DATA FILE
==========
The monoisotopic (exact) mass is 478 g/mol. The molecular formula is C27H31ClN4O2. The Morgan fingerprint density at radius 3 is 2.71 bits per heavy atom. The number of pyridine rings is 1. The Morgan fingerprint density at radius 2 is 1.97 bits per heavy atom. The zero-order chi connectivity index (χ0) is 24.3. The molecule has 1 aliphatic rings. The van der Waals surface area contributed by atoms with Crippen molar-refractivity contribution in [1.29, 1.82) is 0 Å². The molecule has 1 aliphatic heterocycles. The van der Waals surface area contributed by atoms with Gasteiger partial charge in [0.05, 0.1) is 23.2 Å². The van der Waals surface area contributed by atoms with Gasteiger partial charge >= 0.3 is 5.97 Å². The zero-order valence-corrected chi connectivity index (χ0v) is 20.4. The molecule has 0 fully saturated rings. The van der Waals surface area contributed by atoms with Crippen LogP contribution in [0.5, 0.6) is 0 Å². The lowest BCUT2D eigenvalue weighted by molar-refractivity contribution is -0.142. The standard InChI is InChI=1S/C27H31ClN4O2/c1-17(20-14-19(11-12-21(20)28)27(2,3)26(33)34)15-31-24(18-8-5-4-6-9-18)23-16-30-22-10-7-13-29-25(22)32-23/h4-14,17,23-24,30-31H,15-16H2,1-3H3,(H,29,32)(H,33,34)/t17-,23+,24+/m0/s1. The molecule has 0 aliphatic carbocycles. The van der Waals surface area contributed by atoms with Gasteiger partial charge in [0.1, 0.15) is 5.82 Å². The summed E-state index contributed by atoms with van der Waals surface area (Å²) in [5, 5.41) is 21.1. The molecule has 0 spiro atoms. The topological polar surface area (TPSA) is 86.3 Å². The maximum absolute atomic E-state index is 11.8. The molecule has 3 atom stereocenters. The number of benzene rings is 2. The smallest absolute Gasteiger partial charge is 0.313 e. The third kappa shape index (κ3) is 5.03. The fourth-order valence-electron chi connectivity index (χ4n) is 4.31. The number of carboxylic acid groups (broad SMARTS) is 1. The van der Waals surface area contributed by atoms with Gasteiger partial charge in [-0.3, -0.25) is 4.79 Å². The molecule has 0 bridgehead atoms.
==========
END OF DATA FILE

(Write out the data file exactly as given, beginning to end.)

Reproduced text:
The monoisotopic (exact) mass is 478 g/mol. The molecular formula is C27H31ClN4O2. The Morgan fingerprint density at radius 3 is 2.71 bits per heavy atom. The number of pyridine rings is 1. The Morgan fingerprint density at radius 2 is 1.97 bits per heavy atom. The zero-order chi connectivity index (χ0) is 24.3. The molecule has 1 aliphatic rings. The van der Waals surface area contributed by atoms with Crippen molar-refractivity contribution in [1.29, 1.82) is 0 Å². The molecule has 1 aliphatic heterocycles. The van der Waals surface area contributed by atoms with Gasteiger partial charge in [0.05, 0.1) is 23.2 Å². The van der Waals surface area contributed by atoms with Gasteiger partial charge >= 0.3 is 5.97 Å². The zero-order valence-corrected chi connectivity index (χ0v) is 20.4. The molecule has 0 fully saturated rings. The van der Waals surface area contributed by atoms with Crippen LogP contribution in [0.5, 0.6) is 0 Å². The lowest BCUT2D eigenvalue weighted by molar-refractivity contribution is -0.142. The standard InChI is InChI=1S/C27H31ClN4O2/c1-17(20-14-19(11-12-21(20)28)27(2,3)26(33)34)15-31-24(18-8-5-4-6-9-18)23-16-30-22-10-7-13-29-25(22)32-23/h4-14,17,23-24,30-31H,15-16H2,1-3H3,(H,29,32)(H,33,34)/t17-,23+,24+/m0/s1. The molecule has 0 aliphatic carbocycles. The van der Waals surface area contributed by atoms with Gasteiger partial charge in [0.1, 0.15) is 5.82 Å². The summed E-state index contributed by atoms with van der Waals surface area (Å²) in [5, 5.41) is 21.1. The molecule has 0 spiro atoms. The topological polar surface area (TPSA) is 86.3 Å². The maximum absolute atomic E-state index is 11.8. The molecule has 3 atom stereocenters. The number of benzene rings is 2. The smallest absolute Gasteiger partial charge is 0.313 e. The third kappa shape index (κ3) is 5.03. The fourth-order valence-electron chi connectivity index (χ4n) is 4.31. The number of carboxylic acid groups (broad SMARTS) is 1. The van der Waals surface area contributed by atoms with Gasteiger partial charge in [-0.3, -0.25) is 4.79 Å². The molecule has 0 bridgehead atoms.